John Kerry has defended the capture of an alleged al-Qa’ida suspect in Tripoli on Saturday, calling Abu Anas al-Liby “a legal and appropriate target” for the US Military.
The US Secretary of State said al-Libi – a former UK resident charged with involvement in the 1998 Kenya and Tanzania US embassy bombings – would have “an opportunity to defend himself” in a US court of law.
Speaking from an economic summit in Indonesia, Mr Kerry, a former prosecutor and assistant District Attorney, said: “An indictment is an accusation. In our legal system the defendant is presumed innocent until proven guilt”.
From the side-lines of the Asia-Pacific Economic Co-operation conference, Mr Kerry told reporters: ”I hope the perception is in the world that people who commit acts of terror and who have been appropriately indicted by courts of law, by the legal process, will know that United States of America is going to do anything in its power that is legal and appropriate in order to enforce the law and to protect our security.“
He added: “We hope that this makes clear that the United States of America will never stop in the effort to hold those accountable who conduct acts of terror. Members of al-Qaida and other terrorist organisations literally can run but they can't hide.”
The US Secretary of State spoke out following criticism of the US from the Libyan government.
In a statement the Libyan Prime Minister, Ali Zaidan, said: “The Libyan government is following the news of the kidnapping of a Libyan citizen who is wanted by US authorities. The Libyan government has contacted US authorities to ask them to provide an explanation.”
Al-Liby, who is accused of working as a computer specialist for al-Qa’ida and had a place on the FBI’s Most Wanted list, was seized when returning to his car after morning prayers on the morning of Saturday.
Reports differ as to whether there was Libyan involvement in the capture of Anas al-Liby, otherwise known as Nazig al-Ragye.
Appearing on Tripoli's Nabir TV station, al-Liby's son Abdullah al-Ruqai said: “The people who took my father were Libyan, not Americans – they spoke with Tripoli accents.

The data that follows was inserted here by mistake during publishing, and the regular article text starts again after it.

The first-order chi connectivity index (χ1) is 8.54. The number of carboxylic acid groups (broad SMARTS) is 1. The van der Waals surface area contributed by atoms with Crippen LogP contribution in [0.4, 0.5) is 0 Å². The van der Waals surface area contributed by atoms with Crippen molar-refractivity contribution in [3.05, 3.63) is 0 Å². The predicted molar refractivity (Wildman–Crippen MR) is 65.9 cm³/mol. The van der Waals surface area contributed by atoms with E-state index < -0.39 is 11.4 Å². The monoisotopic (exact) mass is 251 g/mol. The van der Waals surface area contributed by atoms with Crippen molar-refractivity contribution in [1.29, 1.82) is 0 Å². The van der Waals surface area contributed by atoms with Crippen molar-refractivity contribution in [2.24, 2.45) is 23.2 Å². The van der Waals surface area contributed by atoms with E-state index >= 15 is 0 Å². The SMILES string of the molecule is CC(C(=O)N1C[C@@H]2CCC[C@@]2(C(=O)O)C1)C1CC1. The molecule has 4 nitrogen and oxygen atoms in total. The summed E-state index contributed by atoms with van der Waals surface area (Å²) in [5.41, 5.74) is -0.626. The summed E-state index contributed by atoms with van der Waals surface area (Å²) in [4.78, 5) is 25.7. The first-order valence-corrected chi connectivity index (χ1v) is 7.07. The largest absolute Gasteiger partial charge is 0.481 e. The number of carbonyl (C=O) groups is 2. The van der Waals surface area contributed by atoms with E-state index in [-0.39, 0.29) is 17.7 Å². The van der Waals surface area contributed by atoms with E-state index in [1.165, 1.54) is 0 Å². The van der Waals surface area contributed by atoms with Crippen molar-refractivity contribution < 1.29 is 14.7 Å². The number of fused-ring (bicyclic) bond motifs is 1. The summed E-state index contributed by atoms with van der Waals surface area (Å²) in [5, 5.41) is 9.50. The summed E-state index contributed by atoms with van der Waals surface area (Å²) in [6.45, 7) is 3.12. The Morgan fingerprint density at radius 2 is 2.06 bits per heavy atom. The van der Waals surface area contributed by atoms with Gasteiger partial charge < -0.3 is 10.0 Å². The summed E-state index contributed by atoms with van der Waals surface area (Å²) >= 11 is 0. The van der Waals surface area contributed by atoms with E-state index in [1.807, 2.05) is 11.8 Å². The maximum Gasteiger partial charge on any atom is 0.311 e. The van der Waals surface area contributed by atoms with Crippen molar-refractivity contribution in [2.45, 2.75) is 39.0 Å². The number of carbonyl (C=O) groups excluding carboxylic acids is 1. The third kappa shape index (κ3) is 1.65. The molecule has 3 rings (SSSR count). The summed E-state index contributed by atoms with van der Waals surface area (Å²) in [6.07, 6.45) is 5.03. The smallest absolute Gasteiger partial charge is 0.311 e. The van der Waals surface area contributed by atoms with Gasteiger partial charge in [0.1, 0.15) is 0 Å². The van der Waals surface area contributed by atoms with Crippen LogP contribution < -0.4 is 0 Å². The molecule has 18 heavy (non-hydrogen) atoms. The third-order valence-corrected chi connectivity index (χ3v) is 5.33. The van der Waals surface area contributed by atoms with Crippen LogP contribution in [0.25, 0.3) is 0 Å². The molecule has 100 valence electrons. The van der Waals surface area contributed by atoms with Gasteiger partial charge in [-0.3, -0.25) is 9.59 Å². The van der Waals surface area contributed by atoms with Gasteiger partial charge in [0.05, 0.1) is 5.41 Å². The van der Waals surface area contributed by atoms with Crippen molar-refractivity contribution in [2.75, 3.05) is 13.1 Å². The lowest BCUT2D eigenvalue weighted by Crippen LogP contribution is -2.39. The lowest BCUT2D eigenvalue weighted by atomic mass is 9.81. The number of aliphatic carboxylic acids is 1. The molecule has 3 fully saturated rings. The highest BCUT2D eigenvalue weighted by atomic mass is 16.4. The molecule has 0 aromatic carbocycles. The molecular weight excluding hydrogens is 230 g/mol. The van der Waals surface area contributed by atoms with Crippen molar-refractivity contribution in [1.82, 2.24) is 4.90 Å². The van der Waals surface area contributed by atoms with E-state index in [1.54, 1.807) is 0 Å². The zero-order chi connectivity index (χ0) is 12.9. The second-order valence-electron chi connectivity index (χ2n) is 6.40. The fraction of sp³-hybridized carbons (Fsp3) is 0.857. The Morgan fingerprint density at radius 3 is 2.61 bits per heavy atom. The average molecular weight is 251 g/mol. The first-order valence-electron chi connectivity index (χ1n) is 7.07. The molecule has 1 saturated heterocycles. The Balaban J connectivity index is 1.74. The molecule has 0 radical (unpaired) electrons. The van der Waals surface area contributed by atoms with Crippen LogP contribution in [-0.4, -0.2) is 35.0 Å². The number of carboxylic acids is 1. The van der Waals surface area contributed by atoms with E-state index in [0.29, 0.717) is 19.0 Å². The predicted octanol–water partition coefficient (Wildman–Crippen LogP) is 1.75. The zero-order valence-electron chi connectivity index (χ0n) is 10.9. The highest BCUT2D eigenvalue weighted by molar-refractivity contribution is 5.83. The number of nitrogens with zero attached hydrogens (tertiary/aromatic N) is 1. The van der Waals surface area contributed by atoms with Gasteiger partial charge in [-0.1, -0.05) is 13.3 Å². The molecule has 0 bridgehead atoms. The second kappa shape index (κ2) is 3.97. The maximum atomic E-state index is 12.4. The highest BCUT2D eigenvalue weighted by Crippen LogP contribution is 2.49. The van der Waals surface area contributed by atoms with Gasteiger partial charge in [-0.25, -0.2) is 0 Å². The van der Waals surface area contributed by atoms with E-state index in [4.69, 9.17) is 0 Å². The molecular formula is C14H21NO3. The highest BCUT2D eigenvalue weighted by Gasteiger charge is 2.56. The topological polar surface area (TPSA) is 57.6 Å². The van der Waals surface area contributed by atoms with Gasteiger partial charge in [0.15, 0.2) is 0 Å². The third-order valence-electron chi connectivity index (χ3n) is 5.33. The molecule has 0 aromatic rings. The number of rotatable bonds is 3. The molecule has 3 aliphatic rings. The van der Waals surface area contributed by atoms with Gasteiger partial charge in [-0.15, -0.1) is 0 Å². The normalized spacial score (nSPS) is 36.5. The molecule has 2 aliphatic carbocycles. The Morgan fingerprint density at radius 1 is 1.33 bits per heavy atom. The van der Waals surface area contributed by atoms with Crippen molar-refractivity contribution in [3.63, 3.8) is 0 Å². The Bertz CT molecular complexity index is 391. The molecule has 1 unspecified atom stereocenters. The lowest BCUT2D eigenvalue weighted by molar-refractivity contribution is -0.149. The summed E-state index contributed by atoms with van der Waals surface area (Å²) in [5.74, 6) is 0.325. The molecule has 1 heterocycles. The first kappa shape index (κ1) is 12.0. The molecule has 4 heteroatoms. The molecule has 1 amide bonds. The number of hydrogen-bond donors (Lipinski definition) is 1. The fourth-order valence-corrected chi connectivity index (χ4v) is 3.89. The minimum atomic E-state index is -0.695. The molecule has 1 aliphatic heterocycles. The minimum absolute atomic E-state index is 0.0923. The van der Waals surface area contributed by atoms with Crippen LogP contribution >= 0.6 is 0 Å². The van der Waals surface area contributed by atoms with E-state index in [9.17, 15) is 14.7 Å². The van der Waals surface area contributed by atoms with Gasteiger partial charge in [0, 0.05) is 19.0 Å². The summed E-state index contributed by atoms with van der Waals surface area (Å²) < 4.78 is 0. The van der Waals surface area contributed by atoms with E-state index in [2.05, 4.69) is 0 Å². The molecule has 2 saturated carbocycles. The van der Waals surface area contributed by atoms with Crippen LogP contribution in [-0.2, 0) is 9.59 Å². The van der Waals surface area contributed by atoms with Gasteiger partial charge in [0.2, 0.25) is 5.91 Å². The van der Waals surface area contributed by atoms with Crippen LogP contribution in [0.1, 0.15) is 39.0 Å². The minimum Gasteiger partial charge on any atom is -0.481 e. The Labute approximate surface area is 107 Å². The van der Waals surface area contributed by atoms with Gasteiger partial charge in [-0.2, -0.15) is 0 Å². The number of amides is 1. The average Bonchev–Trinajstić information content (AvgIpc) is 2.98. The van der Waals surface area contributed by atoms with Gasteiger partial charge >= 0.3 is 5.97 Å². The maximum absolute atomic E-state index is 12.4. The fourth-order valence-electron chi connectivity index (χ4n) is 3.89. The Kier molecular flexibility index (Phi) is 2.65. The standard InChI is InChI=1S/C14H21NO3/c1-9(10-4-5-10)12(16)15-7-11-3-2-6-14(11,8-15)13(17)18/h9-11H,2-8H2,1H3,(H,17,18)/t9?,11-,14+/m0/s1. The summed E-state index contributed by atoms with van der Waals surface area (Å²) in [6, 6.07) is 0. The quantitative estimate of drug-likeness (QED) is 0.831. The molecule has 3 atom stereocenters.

Her added: “My mother was listening to the voices in the street and could see it all through the window. There were two cars and a bus with blacked-out windows and no number plates.”
But the Libyan government would neither confirm nor deny involvement in the arrest, saying it had not been planned in advance and that “clarification” was desired from the US government.
A press release posted on the Libyan government website read: “The Libyan government is keen on prosecuting any Libyan citizen inside Libya, no matter what the charges are... the accused are innocent until proven guilty.”
The two countries appear to be at odds, however, as a Pentagon statement on Sunday said al-Liby was “currently lawfully detained under the law of war in a secure location outside of Libya”.
The double-intervention in north and east Africa – a reportedly unsuccessful commando raid also occurred in southern Somalia on Saturday – appears to be evidence of the growing military reach of the US in the region.
In his address to the UN general conference a fortnight ago, President Barack Obama appeared to forecast future action in the area, saying: “The United States of America is prepared to use all elements of our power, including military force, to secure our core interests in the region.”
Later this month the UK Home Secretary Theresa May is expected to face questions from MPs as to why Abu Anas Al-Liby gained asylum in Britain during the 1990s.
The 49-year-old was arrested by the Metropolitan Police 1999 - the year after the embassy bombings left more than 220 people dead - but was afterwards released and later fled the UK.
Join our commenting forum
Join thought-provoking conversations, follow other Independent readers and see their replies